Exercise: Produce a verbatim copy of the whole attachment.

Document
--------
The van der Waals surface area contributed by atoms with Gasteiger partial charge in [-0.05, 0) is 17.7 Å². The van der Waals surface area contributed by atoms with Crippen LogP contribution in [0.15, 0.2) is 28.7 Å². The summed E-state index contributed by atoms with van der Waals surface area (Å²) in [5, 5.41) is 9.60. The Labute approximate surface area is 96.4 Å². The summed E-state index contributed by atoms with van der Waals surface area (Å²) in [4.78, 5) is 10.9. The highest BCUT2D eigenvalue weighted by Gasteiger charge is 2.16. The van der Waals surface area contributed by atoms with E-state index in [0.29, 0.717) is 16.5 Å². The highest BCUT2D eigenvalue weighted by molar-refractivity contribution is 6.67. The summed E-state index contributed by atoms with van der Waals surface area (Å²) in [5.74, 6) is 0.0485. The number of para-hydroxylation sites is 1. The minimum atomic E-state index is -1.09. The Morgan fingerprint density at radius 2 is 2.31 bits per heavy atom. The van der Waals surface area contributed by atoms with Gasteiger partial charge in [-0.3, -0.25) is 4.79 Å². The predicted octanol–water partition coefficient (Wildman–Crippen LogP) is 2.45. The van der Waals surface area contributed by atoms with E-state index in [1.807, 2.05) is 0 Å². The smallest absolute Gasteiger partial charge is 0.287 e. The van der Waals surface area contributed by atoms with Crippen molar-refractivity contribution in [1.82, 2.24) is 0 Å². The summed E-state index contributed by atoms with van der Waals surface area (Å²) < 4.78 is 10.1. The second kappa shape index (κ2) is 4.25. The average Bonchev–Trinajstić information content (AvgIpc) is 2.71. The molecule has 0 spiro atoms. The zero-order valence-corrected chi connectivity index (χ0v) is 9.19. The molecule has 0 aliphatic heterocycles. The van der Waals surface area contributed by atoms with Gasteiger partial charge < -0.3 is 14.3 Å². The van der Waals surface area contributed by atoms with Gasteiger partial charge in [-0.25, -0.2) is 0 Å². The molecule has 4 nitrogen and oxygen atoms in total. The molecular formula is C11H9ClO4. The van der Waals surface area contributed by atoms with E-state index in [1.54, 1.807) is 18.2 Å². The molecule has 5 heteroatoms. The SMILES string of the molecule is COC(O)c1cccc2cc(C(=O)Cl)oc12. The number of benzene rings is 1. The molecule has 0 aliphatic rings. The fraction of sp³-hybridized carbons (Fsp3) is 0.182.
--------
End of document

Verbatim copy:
The van der Waals surface area contributed by atoms with Gasteiger partial charge in [-0.05, 0) is 17.7 Å². The van der Waals surface area contributed by atoms with Crippen LogP contribution in [0.15, 0.2) is 28.7 Å². The summed E-state index contributed by atoms with van der Waals surface area (Å²) in [5, 5.41) is 9.60. The Labute approximate surface area is 96.4 Å². The summed E-state index contributed by atoms with van der Waals surface area (Å²) in [4.78, 5) is 10.9. The highest BCUT2D eigenvalue weighted by Gasteiger charge is 2.16. The van der Waals surface area contributed by atoms with E-state index in [0.29, 0.717) is 16.5 Å². The highest BCUT2D eigenvalue weighted by molar-refractivity contribution is 6.67. The summed E-state index contributed by atoms with van der Waals surface area (Å²) in [5.74, 6) is 0.0485. The number of para-hydroxylation sites is 1. The minimum atomic E-state index is -1.09. The Morgan fingerprint density at radius 2 is 2.31 bits per heavy atom. The van der Waals surface area contributed by atoms with Gasteiger partial charge in [-0.3, -0.25) is 4.79 Å². The predicted octanol–water partition coefficient (Wildman–Crippen LogP) is 2.45. The van der Waals surface area contributed by atoms with E-state index in [1.807, 2.05) is 0 Å². The smallest absolute Gasteiger partial charge is 0.287 e. The van der Waals surface area contributed by atoms with Crippen molar-refractivity contribution in [1.82, 2.24) is 0 Å². The summed E-state index contributed by atoms with van der Waals surface area (Å²) < 4.78 is 10.1. The second kappa shape index (κ2) is 4.25. The average Bonchev–Trinajstić information content (AvgIpc) is 2.71. The molecule has 0 spiro atoms. The zero-order valence-corrected chi connectivity index (χ0v) is 9.19. The molecule has 0 aliphatic heterocycles. The van der Waals surface area contributed by atoms with Gasteiger partial charge < -0.3 is 14.3 Å². The van der Waals surface area contributed by atoms with Gasteiger partial charge in [-0.25, -0.2) is 0 Å². The molecule has 4 nitrogen and oxygen atoms in total. The molecular formula is C11H9ClO4. The van der Waals surface area contributed by atoms with E-state index in [1.54, 1.807) is 18.2 Å². The molecule has 5 heteroatoms. The SMILES string of the molecule is COC(O)c1cccc2cc(C(=O)Cl)oc12. The number of benzene rings is 1. The molecule has 0 aliphatic rings. The fraction of sp³-hybridized carbons (Fsp3) is 0.182.